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Research Papers

Numerical and Experimental Investigation on an Effusion-Cooled Lean Burn Aeronautical Combustor: Aerothermal Field and Emissions

[+] Author and Article Information
L. Mazzei

Department of Industrial Engineering,
University of Florence,
via S. Marta 3,
Florence 50139, Italy
e-mail: lorenzo.mazzei@htc.unifi.it

S. Puggelli

Department of Industrial Engineering,
University of Florence,
via S. Marta 3,
Florence 50139, Italy
e-mail: stefano.puggelli@htc.unifi.it

D. Bertini

Department of Industrial Engineering,
University of Florence,
via S. Marta 3,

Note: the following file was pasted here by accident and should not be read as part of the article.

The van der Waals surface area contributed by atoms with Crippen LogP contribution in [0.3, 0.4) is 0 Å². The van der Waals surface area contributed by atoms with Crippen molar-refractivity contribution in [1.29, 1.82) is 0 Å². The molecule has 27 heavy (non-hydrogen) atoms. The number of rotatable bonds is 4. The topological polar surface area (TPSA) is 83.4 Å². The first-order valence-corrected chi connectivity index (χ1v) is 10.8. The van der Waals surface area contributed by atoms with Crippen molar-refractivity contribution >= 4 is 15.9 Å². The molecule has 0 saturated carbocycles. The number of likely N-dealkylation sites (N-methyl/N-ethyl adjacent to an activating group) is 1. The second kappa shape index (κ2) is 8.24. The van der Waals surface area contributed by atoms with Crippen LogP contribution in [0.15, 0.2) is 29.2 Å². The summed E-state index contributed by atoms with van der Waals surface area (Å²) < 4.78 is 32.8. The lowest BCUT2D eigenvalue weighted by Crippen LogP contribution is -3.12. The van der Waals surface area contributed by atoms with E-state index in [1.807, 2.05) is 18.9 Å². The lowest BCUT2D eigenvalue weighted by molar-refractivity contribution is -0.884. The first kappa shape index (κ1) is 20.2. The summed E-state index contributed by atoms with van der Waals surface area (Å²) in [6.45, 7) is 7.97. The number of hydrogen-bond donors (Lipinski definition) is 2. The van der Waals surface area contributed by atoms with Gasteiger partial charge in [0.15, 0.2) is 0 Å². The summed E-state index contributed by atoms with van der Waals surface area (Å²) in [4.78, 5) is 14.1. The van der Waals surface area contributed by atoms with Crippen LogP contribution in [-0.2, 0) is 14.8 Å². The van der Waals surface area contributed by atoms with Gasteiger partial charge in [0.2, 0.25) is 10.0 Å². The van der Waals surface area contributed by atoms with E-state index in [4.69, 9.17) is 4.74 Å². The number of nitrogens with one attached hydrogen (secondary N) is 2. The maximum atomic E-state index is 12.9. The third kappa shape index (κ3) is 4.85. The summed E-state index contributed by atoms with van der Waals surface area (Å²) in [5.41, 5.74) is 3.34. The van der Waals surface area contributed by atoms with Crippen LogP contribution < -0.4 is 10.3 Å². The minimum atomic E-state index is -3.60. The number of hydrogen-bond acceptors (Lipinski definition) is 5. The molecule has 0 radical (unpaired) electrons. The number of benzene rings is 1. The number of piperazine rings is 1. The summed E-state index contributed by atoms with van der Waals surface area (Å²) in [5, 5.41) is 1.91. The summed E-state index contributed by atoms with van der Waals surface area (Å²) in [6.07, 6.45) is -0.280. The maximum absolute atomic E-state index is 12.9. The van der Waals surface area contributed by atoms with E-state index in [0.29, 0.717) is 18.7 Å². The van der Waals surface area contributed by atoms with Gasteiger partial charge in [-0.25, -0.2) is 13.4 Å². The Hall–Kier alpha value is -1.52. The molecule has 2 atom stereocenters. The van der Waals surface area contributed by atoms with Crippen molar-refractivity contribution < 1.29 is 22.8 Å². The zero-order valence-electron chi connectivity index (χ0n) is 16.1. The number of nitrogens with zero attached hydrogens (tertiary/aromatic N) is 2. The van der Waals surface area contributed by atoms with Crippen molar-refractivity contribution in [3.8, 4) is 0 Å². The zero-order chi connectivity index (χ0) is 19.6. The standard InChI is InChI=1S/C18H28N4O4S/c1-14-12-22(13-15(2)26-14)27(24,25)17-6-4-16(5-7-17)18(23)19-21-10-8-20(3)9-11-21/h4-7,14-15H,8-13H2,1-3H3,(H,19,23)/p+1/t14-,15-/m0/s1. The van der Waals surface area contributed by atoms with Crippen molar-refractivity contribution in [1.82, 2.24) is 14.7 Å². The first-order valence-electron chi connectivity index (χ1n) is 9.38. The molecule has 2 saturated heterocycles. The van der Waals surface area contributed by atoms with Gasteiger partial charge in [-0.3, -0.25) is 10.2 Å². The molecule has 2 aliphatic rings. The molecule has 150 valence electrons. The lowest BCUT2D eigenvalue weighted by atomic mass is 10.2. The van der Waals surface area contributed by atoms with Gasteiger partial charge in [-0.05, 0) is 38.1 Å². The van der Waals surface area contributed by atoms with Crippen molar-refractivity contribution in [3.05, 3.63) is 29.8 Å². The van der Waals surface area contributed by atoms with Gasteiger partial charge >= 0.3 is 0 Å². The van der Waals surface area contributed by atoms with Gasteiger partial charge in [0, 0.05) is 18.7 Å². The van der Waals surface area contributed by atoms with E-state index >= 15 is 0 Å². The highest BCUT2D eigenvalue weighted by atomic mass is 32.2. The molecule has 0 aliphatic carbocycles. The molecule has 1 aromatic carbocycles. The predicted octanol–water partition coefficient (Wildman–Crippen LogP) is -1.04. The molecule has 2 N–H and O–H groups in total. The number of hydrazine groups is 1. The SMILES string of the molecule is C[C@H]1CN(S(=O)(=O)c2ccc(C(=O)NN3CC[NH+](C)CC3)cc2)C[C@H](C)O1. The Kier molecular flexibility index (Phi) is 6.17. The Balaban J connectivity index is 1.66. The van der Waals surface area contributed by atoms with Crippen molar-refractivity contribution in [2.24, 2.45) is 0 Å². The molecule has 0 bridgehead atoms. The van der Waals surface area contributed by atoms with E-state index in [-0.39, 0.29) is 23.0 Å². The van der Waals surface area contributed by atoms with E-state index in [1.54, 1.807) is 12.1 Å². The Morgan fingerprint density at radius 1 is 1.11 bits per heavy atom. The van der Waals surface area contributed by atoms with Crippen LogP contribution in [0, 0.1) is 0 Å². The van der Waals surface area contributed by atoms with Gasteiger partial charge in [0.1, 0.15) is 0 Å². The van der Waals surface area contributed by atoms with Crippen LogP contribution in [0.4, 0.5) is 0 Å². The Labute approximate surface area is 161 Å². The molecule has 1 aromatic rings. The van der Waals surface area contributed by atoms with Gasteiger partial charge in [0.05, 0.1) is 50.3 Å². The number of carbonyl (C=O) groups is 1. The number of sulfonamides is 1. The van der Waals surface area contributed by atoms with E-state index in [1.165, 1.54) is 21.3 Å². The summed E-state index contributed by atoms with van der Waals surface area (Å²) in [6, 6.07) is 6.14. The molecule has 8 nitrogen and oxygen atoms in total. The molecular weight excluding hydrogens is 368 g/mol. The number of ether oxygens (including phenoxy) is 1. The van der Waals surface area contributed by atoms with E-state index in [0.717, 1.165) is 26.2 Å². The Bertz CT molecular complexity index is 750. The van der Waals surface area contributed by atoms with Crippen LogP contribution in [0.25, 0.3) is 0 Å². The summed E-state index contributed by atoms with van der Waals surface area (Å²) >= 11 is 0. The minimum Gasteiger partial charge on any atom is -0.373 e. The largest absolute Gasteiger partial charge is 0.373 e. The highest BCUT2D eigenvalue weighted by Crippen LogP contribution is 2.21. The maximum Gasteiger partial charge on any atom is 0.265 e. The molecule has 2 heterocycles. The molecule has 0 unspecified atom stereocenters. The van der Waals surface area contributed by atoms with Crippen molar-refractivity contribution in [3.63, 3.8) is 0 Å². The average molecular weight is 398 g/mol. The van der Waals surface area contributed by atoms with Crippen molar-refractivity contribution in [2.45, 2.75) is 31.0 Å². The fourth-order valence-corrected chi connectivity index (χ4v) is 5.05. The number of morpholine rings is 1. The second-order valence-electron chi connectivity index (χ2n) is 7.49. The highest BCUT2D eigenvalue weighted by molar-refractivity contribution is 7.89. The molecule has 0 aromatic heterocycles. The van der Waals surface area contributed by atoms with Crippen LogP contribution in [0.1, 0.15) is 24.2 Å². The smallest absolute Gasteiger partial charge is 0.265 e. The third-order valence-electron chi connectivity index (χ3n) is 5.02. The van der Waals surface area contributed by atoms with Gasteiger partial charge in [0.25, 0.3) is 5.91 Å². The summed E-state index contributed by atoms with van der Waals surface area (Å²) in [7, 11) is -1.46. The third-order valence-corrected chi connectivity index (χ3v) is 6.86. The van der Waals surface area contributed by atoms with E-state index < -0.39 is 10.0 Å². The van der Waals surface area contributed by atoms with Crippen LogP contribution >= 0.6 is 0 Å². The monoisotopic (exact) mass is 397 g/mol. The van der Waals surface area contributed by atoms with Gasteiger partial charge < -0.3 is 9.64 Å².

Florence 50139, Italy
e-mail: davide.bertini@htc.unifi.it

A. Andreini

Department of Industrial Engineering,
University of Florence,
via S. Marta 3,
Florence 50139, Italy
e-mail: antonio.andreini@htc.unifi.it

B. Facchini

Department of Industrial Engineering,
University of Florence,
via S. Marta 3,
Florence 50139, Italy
e-mail: bruno.facchini@htc.unifi.it

I. Vitale

GE Avio S.r.l.,
via Primo Maggio 56,
Rivalta di Torino (TO) 10040, Italy
e-mail: ignazio.vitale@avioaero.it

A. Santoriello

GE Avio S.r.l.,
via Primo Maggio 56,
Rivalta di Torino (TO) 10040, Italy
e-mail: antonio.santoriello@avioaero.it

1Corresponding author.

Manuscript received August 29, 2018; final manuscript received October 1, 2018; published online November 2, 2018. Editor: Jerzy T. Sawicki.

J. Eng. Gas Turbines Power 141(4), 041006 (Nov 02, 2018) (12 pages) Paper No: GTP-18-1587; doi: 10.1115/1.4041676 History: Received August 29, 2018; Revised October 01, 2018